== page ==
Elderly Investment Fraud
by Susan Ferris Wyderko
Director, Office of Investor Education And Assistance
Acting Director, Division of Investment Management
U.S. Securities and Exchange Commission
Before the U.S. Senate Special Committee on Aging
March 29, 2006
Chairman Smith, Ranking Member Kohl, and Members of the Committee:
On behalf of the Securities and Exchange Commission, thank you for the opportunity to testify today about our efforts to protect and educate investors, including our nation's senior citizens.
One of the most important things I want to communicate to you today is that the subject of your hearing - financial fraud on the elderly - is one that our Chairman, our Commissioners, and I personally all care about deeply. We not only care about it, but we are rolling up our sleeves and doing our absolute best to protect its victims. Some of the cases we see-involving seniors bilked out of all their savings at the time of their lives when they need them most and can not recover-are heartbreaking. Financial fraud erodes the trust on which our entire financial system is premised. Scam artists end up hurting far more people than they targeted. As Chairman Cox noted just last week, this issue is daily becoming more pressing for us because the Baby Boom generation will soon start retiring. No fewer than 75 million Americans are due to turn 60 over the next 20 years, more than 10,000 every day. And these people will have a lot of assets. As Willie Sutton is famous for saying that he robbed banks "because that's where the money is," our older population has been and will continue to be a tempting target for securities fraudsters.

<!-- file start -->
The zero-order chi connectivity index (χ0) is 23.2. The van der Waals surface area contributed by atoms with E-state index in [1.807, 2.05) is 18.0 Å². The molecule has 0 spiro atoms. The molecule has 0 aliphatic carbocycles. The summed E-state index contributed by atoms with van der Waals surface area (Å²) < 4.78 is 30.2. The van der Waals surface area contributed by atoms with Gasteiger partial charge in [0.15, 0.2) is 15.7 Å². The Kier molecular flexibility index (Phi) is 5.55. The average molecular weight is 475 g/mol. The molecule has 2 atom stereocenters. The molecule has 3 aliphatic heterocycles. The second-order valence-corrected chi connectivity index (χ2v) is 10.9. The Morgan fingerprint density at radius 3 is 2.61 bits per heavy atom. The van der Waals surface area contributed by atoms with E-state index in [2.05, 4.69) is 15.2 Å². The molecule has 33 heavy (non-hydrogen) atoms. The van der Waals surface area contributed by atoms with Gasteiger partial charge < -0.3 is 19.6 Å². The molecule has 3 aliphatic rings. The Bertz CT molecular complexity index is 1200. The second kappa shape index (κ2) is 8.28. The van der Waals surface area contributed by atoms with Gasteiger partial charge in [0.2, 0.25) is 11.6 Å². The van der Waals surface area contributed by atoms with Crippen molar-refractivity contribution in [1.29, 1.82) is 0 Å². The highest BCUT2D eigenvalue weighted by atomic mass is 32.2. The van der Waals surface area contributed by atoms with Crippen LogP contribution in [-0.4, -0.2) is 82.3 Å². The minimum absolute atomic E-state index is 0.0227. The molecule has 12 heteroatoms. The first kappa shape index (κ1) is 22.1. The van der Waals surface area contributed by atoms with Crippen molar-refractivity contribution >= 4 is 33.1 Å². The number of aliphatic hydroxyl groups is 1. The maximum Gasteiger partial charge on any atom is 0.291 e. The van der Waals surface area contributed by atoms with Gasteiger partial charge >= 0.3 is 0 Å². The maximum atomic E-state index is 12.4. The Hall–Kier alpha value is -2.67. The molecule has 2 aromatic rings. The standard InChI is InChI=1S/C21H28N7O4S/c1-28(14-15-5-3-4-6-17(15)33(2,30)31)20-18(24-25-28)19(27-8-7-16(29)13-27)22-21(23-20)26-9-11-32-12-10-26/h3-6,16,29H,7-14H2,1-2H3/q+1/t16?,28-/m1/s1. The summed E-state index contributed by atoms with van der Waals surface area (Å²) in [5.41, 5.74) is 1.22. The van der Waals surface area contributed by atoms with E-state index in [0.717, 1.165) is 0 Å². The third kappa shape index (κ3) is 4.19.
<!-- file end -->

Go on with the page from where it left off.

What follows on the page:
So let me tell you what the SEC is doing about this - in the enforcement arena, in our oversight operations, in our inspections, and from a consumer education perspective - keeping in mind that our efforts on behalf of the elderly will only grow in the months and years ahead.
The SEC's mission is to protect investors, maintain fair, orderly, and efficient markets, and facilitate capital formation. We actively seek to detect problems in the securities markets, prevent and deter violations of the federal securities laws, and alert investors to possible wrongdoing. When violations occur, the SEC aims to take prompt action to halt the misconduct, sanction wrongdoers effectively, and, where possible, return funds to harmed investors.
While our programs aim to foster fair markets for all investors, we have seen that some securities industry professionals target identifiable groups, such as seniors, for inappropriate products or opportunities, and that fraud artists frequently prey on the elderly. We're taking a three-pronged approach to combat fraud in all its manifestations, including elderly investment fraud: enforcement, examinations, and education.
I am the Director of the SEC's Office of Investor Education and Assistance. My Office is the "front door" to the Commission for individual investors. Every year, my staff handles tens of thousands of complaints and questions from investors who contact the SEC. And nearly every day, my staff fields telephone calls and receives letters and emails from seniors or from the children and care-givers of seniors.
These calls and letters tell sad stories of seniors who succumbed to sales pitches for products that simply were not appropriate or who did not understand key features of an investment. Here are a couple of cases that illustrate the kinds of problems involving the elderly that we see every day. We heard from the grandson of a gentleman - now deceased - who had struggled for more than 6 years to reverse the purchase of a variable annuity. The agent who sold the product had emphasized features, including a roll-up provision, that the investor was not even eligible for because of his age at the time he signed the contract. Only after the investor's death was the matter resolved. While most complaints we receive are not quite so egregious, they never seem to stop. We recently helped an elderly, disabled gentleman in Florida who had been trying unsuccessfully for nearly six months to close out his deceased mother's brokerage account. Time and again, we see seniors who encounter serious difficulties in effecting what should be routine securities transactions or otherwise dealing with financial professionals. A major portion of my office's efforts is directed at helping those seniors.